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In 1960, Al and Jenell Storey began to build their wrecker service empire with a small, two-pump, one-bay service station at Sixty-third Street North and Peoria Avenue. While Al worked at the MidContinent Refinery to pay the bills, Jenell kept things running smoothly at the station.
A few years later, the Storeys moved to a larger DX station at 4604 North Peoria Avenue. Much to the dismay of his wife, Al took out a second mortgage on their home to purchase his first wrecker from salvage-he named it "Little Red." As the business began showing a profit, they added more wreckers and Al retired from the refinery. Jenell remembered the period well, "It really got to be quite a job. We were towing for dealers and we also did a lot for the highway patrol."
In the early 1970's the Storeys moved to another service station at 742 North Lewis Avenue. Vehicles were stored on one of two lots, located on East King and Heavy Trafficway. By this time they had six or eight wreckers and decided to bid on the city contract, but were unsuccessful in their first attempt.
As the wrecker service continued to thrive, the Storeys decided to close their service station business and focus everything upon the wrecker business. Then, in 1973, they won the city contract for Tulsa and have maintained it, except for a short period in the mid-1980s, since that time.
Today the Storeys operate thirty-three wreckers and two service trucks, making their company the largest service of its kind in Oklahoma, and is located at Ten North Elwood Avenue in Tulsa and 775 North Redbud in Broken Arrow.
With the growth of their business, the Storey family has enjoyed giving back to their community in meaningful ways, and the unswerving generosity of their father Al has been their greatest example. From offering a hot meal and a $100 bill to.a weary, down-on his- luck patron at the Beacons Cafe, to giving his boots to a surprised service attendant and then walking out in his sock-feet, the stories of his life and example are legendary Jenell helped curb drunken driving statistics through her innovative program, "Storey on Safety,"(SOS) providing free tows for people who have had too much to drink and this was just one of her many passions for helping people.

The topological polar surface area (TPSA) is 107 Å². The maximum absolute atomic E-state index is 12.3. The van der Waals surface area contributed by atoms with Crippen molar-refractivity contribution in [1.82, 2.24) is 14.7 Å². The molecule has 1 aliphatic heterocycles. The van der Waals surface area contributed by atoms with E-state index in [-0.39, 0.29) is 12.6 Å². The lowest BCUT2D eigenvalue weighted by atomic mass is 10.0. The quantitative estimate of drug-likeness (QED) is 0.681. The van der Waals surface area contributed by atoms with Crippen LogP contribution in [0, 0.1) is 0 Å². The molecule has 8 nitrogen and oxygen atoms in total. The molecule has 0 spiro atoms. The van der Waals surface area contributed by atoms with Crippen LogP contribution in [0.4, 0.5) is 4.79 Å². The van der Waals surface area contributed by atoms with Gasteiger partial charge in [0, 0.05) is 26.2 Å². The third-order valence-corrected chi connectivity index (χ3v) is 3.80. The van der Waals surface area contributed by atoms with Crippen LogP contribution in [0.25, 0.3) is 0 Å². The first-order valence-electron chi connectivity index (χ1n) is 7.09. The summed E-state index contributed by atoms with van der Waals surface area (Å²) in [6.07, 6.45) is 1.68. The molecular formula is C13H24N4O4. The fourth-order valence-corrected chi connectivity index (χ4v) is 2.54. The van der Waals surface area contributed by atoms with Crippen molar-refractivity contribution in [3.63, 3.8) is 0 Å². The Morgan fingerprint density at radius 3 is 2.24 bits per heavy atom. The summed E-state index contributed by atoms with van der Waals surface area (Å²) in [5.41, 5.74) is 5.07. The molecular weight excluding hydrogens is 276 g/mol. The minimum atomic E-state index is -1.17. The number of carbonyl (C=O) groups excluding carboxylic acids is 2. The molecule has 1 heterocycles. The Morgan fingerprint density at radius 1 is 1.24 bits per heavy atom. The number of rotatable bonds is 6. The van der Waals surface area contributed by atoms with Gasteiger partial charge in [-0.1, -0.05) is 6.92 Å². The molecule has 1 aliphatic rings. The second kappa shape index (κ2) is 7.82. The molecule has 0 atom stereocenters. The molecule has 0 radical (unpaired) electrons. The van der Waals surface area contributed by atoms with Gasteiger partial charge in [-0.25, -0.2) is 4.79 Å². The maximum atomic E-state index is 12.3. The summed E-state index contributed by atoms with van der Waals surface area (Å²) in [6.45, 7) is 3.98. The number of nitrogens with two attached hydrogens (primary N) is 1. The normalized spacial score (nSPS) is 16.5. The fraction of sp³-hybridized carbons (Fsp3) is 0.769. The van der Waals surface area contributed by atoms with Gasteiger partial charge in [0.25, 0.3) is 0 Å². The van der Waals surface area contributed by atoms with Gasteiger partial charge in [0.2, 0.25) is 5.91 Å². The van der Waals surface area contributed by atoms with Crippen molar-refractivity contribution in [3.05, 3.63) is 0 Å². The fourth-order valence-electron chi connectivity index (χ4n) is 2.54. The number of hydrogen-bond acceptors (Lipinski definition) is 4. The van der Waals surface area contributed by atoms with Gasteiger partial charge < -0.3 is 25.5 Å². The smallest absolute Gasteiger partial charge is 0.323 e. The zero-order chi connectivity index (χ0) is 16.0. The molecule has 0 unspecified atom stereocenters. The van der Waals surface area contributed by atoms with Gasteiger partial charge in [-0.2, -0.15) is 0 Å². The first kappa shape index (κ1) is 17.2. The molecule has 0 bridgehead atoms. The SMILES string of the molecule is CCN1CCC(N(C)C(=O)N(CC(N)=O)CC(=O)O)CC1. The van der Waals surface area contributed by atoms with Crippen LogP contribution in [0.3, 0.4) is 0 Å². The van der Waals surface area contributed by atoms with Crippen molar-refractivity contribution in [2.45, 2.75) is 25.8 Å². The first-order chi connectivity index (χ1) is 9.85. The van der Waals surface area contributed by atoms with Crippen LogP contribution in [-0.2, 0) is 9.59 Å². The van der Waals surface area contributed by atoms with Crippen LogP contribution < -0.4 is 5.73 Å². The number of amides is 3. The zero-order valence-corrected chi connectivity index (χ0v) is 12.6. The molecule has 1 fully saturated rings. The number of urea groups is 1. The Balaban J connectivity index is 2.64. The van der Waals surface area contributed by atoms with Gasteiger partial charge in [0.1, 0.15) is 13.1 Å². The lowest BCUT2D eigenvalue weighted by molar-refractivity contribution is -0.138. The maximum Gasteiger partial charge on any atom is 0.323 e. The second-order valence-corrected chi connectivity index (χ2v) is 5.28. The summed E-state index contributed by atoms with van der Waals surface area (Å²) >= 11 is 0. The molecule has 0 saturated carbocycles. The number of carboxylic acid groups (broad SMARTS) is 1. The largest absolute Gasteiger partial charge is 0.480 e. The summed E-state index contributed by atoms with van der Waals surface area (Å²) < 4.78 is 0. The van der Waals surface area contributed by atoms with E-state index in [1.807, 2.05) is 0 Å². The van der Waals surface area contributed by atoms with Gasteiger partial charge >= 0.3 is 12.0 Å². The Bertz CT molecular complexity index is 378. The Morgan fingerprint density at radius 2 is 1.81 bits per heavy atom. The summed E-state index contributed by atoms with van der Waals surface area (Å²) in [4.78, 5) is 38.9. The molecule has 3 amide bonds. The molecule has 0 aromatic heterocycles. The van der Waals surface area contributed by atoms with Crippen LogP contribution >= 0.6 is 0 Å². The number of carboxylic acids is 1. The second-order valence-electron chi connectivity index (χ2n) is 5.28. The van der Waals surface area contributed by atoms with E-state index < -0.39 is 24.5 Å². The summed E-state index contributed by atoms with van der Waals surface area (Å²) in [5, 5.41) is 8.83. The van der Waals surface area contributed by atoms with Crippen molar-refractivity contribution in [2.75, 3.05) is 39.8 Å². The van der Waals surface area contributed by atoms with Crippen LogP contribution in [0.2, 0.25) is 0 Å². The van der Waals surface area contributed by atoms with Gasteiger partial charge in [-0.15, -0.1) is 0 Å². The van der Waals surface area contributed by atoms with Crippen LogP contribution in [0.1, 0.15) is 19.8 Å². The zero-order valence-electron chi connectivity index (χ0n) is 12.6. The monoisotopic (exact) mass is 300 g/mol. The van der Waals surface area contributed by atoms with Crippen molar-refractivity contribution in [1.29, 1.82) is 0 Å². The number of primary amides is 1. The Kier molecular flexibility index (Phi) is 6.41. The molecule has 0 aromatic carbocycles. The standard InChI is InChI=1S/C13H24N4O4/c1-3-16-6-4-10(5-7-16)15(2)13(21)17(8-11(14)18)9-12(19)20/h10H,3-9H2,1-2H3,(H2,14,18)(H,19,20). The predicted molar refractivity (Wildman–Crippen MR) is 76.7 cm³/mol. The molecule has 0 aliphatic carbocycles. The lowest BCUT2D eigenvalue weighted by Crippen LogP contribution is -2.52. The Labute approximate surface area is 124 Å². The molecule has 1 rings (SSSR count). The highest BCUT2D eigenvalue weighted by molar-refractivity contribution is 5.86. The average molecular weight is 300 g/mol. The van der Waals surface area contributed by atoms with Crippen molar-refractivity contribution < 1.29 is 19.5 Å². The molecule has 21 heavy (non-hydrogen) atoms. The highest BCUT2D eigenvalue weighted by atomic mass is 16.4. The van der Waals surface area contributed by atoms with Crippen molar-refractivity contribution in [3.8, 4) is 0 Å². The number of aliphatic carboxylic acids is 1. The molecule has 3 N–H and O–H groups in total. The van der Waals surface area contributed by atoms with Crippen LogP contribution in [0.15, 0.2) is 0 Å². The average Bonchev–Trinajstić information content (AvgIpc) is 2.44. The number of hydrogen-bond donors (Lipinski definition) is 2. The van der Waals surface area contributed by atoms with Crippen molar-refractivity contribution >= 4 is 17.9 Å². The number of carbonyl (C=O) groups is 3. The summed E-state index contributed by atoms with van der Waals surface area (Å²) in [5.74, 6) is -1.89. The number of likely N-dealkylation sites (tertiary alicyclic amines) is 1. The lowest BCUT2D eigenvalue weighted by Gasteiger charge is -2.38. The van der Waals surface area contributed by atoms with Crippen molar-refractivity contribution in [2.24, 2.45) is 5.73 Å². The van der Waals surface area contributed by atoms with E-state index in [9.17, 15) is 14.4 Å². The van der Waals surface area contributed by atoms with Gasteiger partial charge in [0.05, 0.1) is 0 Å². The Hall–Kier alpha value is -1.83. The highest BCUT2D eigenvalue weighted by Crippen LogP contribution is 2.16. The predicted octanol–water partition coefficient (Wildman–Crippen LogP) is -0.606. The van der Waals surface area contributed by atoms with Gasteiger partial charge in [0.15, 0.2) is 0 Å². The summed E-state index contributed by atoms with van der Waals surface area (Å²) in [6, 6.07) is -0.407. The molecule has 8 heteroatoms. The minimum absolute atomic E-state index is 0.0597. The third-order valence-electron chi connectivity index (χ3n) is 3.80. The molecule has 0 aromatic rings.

Though the family lost Al in 1998 and Jenell in 1999, children Brad and Lisa continued the company's tradition of excellence and are involved in the American Cancer Society and M.A.D.D., and provide pencils to students that are imprinted with the statement, "Don't Drink and Drive."
With over sixty well-qualified and invaluable employees today Storey Wrecker Service, Inc. has set the standard for quality and service all across the continental United States and Canada by backing their distinctive service with experience, state-of-the-art equipment and skilled tow-men.